Secret Lives

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The diminutive woman nervously spills some sugar as she spoons it into her coffee. It has been several years since she defected from the inner court of one of the world's most secretive dictatorships, and until now she has not had the courage to give an interview to the Western press. Today, Sung Hae Rang lives far away from totalitarian North Korea, in an austere, white walled, one-bedroom apartment in a European location she insists not be identified in print. Now in her late 60s, she tries to speak well of the man she fears, whom some say is the greatest threat to global peace. "Everyone wants to know about Kim Jong Il—who he is, what he's capable of," she says of North Korea's ruler. "But you can't base his entire personality on your opinion of his leadership. I knew him as a person, as family."

Indeed, Sung lived in Kim's household. Her sister, a North Korean movie star, was one of his three wives. Sung helped raise Kim's son, and her own children—a son and a daughter—were part of the despot's extended family. Sung shared a difficult period in Kim's life as he survived the byzantine court of his father Kim Il Sung, founder of the Stalinist country, to become leader of North Korea himself. She insists there is more to him than the tyrant with the nuclear-cloud pompadour parodied around the world. Many regard Kim as a deluded and dangerous madman—he has stuffed his pockets with vast profits from drug trafficking while his people starve, and just last week he warned of "limitless" retaliation against the U.S. and Japan if they attempt a blockade of the North's illicit overseas trade. But "if you simply write him off as an evil, one-dimensional cartoon character," Sung says, "you are missing half the picture."

Sung remembers sitting with Kim and watching North Korean propaganda on television sometime after he succeeded his autocratic father. "Ridiculous images of well-dressed young children, artificially smiling and posing, flashed on the screen," she recalls. She remembers turning to Kim and saying, "It's so obviously fake. Can't you do something about it?" Kim, looking very tired, replied, "I know. But if I tell them to tone down the artificiality, they will go completely in the opposite direction and find the most dirty, wretched children they can, dressed in horrible rags."

Sung often feels sorry for the man North Koreans call their Dear Leader. "He's on a speeding train. Any move to stop it or get off, it will crash," she says, smacking her hands together. Still, she would rather not let her infamous in-law know her whereabouts. I had gained Sung's confidence only through the mediation of mutual relatives, who arranged for me to spend some 12 hours interviewing her. She agreed to provide a rare inside look at the intimate side of Kim Jong Il, but she speaks of certain subjects with trepidation. Only with prodding does she describe Kim's terrifying volatility. "When he is happy, he can treat you really, really well. But when he's angry," Sung shudders, "he can make every window in the house shake. He has a personality of extremes, all colliding within the same mind."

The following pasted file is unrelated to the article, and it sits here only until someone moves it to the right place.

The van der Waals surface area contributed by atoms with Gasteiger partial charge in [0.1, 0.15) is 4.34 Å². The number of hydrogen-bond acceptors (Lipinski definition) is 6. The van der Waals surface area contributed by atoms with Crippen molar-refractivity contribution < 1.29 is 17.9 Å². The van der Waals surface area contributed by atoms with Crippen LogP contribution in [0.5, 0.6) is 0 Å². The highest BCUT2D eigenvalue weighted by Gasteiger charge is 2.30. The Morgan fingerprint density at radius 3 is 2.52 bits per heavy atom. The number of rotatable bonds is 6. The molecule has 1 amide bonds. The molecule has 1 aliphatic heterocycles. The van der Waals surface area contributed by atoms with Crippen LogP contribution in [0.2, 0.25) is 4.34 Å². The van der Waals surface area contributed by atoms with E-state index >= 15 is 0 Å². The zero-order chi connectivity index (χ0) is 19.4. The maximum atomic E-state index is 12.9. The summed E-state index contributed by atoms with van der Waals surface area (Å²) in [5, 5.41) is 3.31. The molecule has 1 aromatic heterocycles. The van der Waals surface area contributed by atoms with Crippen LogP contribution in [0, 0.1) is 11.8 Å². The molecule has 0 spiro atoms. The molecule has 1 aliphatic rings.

Sung first met Kim Jong Il in the early hours of May 10, 1971. Awakened by the honking of a car, she jumped out of bed so quickly that she nearly tore the linen dress she wore, hurrying down to meet a man she had until then seen only in pictures. Kim, then 29, asked her to climb inside the large, black car. She knew already that he had secretly taken her sister, Sung Hae Rim, to live with him as his wife and did not want his father to find out. But the situation had become more complicated, as Kim explained in the car. He and her sister had produced a child, named Kim Jong Nam. That revelation made Sung Hae Rang a guardian of what she says was at the time "the biggest secret in North Korea." And it would ultimately turn her life upside down. In 1976, at Kim's insistence, she was press-ganged into the household to help raise Kim Jong Nam because the boy, then five years old, couldn't be allowed to attend school lest the truth about his parentage get out. Sung, whose husband had been killed in an accident, brought her own son and daughter to her new home to provide Kim's boy with companionship. She was also joined by her mother, who had been a respected editor at the Rodong Daily News, North Korea's official press organ.

Sung and her family would spend the next two decades as part of North Korea's "First Family." In The Wisteria House, her Korean-language memoir that she is currently translating into English, Sung describes the experience as living in a "luxury prison," a shadow household built on a foundation of conspiracy and concealment. For puritanical reasons, Kim Il Sung would have vehemently disapproved of his son's nesting with Sung Hae Rim. The younger Kim's new love was six years his senior. And she was already married. That marriage ended, however, because Kim Jong Il forced her husband to give her up.

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